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M-c-I-s … M-c-I-n.
‘N’ comes before ‘s,’ so it’s closer to the start of the alphabet, so Progressive Conservative Mary Ellen McInnis, you get heads. Liberal Alan McIsaac, you get tails.
Those are the rules. Here we go.
McIsaac would say later he was a bit tense as the centennial coin flew from the fingers of P.E.I.’s chief electoral officer, hit the floor at the Atlantic Technology Centre in Charlottetown, bounced off the leg of a chair and rolled to a stop.
It wasn’t decided by the original vote count, which gave Liberal incumbent McIsaac a two-vote victory.
It wasn’t the judicial recount. Seems one ballot counted for McIsaac belonged to McInnis – tricky thing, counting votes in the hurly burly of election night when names are so similar. The correct count was 1,173 votes each.
A tie in P.E.I. provincial politics means the issue is settled by the flip of a coin.
It was life changing. Instead of adding to the opposition benches a ninth Conservative MLA, McInnis’s candidacy became a trivia question.
Well, wait until next time. Someone who lost that way deserved a chance next time. It only seemed fair.
But the voters had something else in mind this year. McInnis beat her Liberal opponent by – compared to last time – a comfortable 32 votes. It didn’t matter. Voters were ready to give the Greens a chance. Michele Beaton collected 1,152 votes and the seat.
McInnis was the only Conservative to lose in eastern P.E.I. - and five of the six Tory winners were incumbents. Had the laws of physics prompted that coin in 2015 to land heads, turning McInnis into the incumbent…well, history might have been very different.
She might have won this time. And, the Conservatives, after the delayed election in District 9, would have had 14 seats instead of 13. That’s a majority government, instead of their 13-seat minority.
So, if anyone knows that every vote counts, it is McInnis, all the people who worked to try to get her elected, twice, the provincial government – and the federal Liberals.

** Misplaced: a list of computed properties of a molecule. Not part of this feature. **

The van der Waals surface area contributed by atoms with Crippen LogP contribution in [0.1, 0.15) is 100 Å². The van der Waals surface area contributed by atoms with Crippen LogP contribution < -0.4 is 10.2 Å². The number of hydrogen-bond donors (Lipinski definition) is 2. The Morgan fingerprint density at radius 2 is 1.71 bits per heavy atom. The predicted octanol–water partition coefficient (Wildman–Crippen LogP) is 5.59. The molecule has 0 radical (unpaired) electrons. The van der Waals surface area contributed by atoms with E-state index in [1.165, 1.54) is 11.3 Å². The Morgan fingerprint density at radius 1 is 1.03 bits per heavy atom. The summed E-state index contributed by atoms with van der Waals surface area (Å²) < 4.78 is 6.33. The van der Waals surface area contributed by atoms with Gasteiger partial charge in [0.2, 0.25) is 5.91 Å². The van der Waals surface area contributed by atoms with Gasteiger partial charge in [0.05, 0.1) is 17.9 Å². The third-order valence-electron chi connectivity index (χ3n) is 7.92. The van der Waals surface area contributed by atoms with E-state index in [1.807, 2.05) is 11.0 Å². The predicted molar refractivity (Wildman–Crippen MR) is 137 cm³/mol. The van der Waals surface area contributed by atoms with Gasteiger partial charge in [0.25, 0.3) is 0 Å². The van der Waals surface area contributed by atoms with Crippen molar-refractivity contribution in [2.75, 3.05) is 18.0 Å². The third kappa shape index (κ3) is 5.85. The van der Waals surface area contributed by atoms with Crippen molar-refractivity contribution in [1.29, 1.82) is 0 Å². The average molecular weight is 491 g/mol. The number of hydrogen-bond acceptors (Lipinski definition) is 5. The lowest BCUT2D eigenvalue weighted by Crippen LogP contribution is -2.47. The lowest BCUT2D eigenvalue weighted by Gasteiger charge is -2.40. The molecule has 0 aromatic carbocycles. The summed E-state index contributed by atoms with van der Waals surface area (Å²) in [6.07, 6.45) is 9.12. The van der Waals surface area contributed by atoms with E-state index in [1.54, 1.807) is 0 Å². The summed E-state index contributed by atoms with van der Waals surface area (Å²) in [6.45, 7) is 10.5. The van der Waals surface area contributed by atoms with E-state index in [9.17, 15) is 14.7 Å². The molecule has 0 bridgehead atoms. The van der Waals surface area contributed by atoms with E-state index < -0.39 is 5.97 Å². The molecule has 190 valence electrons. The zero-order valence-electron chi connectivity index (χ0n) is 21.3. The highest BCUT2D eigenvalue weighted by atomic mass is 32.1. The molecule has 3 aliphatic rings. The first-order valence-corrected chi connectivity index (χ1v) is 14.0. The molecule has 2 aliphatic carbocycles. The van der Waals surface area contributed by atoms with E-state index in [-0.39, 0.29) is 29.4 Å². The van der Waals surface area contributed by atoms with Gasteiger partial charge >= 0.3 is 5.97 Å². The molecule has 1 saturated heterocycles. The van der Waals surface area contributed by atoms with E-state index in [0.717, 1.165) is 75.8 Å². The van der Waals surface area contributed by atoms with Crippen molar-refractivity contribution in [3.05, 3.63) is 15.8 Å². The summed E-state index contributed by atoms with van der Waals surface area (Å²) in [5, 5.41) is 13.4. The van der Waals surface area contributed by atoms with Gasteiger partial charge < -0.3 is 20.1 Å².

That last one helps explain the appearance on P.E.I. in recent days of the federal minsters of environment, tourism, and international trade.
The national election is Oct. 12, and if the polls are any indication, it will be close.
A few months ago, the federal Liberals and Justin Trudeau looked ready to cruise to a second term, not an unusual occurrence in this country.
Then they picked a fight with cabinet ministers Wilson-Raybould and Jane Philpott. They accused Trudeau of behaving badly when it came to lobbying efforts for major Quebec employer SNC-Lavalin, the firm in trouble over accusations of bribery in its international business dealings.
The women quit cabinet, were tossed from the party, and vowed to run as independents.
But the story faded with time and the Liberals, after looking like SNC Lavalin would sink their re-election bid, were on the rise again. Until this week, when an ethics report said Trudeau acted badly. The impact on the election isn’t clear yet, but if you’re a Liberal, it’s not good news.
That means every vote counts, even in P.E.I., which is usually ignored in the battle over seatrich Quebec and Ontario. That’s why the cabinet ministers were here.
McInnis and McIssac know how they feel.
Rick MacLean is an instructor in the journalism program at Holland College in Charlottetown.